I really hadn’t given this year’s Veterans Day Parade much thought until I started writing our Things To Do page for November (yes, November)… I was Googling some information about the parade when I found an article that appeared on azcentral.com about the lack of parade funding available this year. Wanting to make sure the show would go on, I contacted the press person at the VA to inquire about the shortage in funds and how people could possibly help. She suggested I talk to Rick Romley. From 1989 to 2004, Romley served as the County Attorney for Maricopa County and in 2010, he was appointed Interim Maricopa County Attorney… These days, the decorated Vietnam Vet, who is now in private practice, is working very hard to help fund raise for this year’s parade. The goal is $60,000. Right now, volunteers, like Romley, have managed to raise around $32,000.
So why should you care about Veteran’s Day? Well, because, regardless of your politics — red, blue, donkey, elephant, left, right or somewhere in between — many Americans are leaving their families behind and putting their lives on the line every single day.
Check out our quick Q&A with Rick Romley who is working to raise funds:
What happened to the funding?
The Veterans Medical Leadership Council (VMLC) for years funded the parade for Phoenix and it has been very successful over the years. Last year, the VMLC decided to move away from the parade and put the money towards soldiers coming home Iraq and Afghanistan to help and support them. The VMLC only authorized $5,000 in funding for this year’s parade, making it necessary to raise money on our own.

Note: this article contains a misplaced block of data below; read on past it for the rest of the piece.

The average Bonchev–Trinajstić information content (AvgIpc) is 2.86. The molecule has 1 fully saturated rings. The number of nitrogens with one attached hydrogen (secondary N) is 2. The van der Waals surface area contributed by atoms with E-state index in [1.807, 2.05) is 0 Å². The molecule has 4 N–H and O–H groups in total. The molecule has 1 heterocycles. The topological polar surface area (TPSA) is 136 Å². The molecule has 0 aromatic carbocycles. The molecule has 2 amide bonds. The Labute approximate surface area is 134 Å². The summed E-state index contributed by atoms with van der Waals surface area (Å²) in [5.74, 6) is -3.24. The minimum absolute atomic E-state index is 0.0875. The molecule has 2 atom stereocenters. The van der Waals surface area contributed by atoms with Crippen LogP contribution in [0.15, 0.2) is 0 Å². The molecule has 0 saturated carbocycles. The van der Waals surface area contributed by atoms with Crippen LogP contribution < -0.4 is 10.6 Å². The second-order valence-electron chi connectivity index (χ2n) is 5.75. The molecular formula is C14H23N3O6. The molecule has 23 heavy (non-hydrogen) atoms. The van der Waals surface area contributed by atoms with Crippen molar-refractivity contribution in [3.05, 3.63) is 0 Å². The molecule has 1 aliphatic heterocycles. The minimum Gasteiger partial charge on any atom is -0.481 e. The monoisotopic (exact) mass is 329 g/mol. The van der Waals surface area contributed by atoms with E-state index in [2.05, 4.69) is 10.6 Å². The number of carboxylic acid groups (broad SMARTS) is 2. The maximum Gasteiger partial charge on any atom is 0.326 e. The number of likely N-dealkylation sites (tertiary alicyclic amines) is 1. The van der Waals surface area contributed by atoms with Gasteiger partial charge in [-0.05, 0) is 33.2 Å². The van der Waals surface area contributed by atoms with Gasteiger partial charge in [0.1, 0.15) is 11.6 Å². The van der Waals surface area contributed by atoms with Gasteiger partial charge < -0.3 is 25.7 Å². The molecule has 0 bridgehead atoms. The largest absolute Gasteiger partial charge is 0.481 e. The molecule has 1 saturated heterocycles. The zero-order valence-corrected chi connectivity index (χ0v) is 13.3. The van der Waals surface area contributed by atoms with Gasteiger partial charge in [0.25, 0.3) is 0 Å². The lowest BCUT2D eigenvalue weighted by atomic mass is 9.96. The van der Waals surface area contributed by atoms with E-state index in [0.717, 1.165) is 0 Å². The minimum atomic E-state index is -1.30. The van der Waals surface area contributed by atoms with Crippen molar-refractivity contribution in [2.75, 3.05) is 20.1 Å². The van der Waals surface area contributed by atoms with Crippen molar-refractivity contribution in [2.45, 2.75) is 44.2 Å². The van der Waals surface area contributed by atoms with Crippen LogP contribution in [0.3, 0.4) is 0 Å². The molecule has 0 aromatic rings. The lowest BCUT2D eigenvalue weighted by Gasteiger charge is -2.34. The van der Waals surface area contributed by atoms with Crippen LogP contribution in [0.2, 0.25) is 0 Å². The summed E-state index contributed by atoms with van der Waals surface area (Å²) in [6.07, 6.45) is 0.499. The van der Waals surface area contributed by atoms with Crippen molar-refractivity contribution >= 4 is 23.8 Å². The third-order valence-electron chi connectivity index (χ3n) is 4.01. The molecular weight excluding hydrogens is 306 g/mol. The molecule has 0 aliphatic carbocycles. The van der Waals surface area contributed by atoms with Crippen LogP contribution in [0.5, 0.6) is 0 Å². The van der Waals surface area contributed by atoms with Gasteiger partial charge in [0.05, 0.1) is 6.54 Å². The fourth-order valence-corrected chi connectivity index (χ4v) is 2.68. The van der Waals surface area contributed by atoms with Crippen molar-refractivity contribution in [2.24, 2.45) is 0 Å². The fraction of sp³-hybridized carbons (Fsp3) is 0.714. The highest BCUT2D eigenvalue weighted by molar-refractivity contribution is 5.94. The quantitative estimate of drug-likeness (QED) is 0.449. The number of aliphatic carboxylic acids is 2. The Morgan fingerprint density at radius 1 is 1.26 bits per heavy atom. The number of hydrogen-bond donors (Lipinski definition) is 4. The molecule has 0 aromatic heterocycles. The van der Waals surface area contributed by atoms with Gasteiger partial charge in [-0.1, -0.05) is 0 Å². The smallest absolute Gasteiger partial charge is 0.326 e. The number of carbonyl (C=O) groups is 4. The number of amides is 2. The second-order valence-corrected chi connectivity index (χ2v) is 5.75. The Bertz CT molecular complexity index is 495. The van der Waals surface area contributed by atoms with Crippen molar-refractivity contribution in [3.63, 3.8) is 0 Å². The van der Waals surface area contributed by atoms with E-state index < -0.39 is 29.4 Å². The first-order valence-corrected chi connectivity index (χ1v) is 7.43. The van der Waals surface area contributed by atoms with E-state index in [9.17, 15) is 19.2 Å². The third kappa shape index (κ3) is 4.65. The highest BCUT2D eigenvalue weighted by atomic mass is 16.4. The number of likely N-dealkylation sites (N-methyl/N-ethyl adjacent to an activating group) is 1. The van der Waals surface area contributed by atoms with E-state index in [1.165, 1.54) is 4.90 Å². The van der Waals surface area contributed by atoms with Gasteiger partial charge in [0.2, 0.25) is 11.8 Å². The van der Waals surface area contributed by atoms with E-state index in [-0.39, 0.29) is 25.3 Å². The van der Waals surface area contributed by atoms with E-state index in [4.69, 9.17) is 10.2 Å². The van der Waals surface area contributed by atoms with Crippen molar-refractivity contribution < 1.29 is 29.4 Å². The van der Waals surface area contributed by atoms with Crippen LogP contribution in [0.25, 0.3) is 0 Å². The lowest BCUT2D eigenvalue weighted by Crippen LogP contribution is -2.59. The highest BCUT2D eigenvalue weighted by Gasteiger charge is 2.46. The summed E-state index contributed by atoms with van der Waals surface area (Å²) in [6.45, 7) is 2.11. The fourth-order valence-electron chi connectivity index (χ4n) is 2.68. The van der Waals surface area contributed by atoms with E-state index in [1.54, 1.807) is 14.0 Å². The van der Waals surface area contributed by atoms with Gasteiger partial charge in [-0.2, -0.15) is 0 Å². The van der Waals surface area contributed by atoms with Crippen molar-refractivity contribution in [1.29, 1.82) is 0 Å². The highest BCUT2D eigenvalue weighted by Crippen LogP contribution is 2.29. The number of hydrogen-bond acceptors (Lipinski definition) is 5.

Will the parade go on even if you don’t raise enough funds?
We’re going to put on a parade, but it may not be as large as years prior.These are difficult times for literally everyone. I do understand that, and to ask for donations at this time is asking quite a bit. But then, I’ve always believed that people come through during difficult times, and it’s during difficult times when we need to come together even more. This is one time when a few dollars can make a major difference — it can have some of the greatest good.
How do you respond to people who say, it’s just a parade?
It’s not just a parade. It’s not. For those individuals who have served, it’s a time when this nation takes pause and recognizes those individuals willing to give and serve this country, and we can’t do enough. I know we have a very busy schedules, but to take a few hours in our day to recognize and honor our vets is not too much to ask.
Why does this mean so much to you?
I was a squad leader in the Marine Corp Infantry in Vietnam and I saw a lot of sacrifices being made by people who won’t come back. My very best friend was killed in Vietnam. What this parade means to me is recognition — these people give more than should be asked of anyone, and yet they give willingly. You see it time and time again. It’s not too much to ask a nation to say thank you.
Final thoughts that you’d like to impart on our readers?
There are currently two wars in which people are losing mothers and fathers, sons and daughters, and we can’t forget that sacrifice. You may see the soldier on the plane, the young man in the wheelchair… sacrifices are going on every single day. We’ve got to continue to honor them.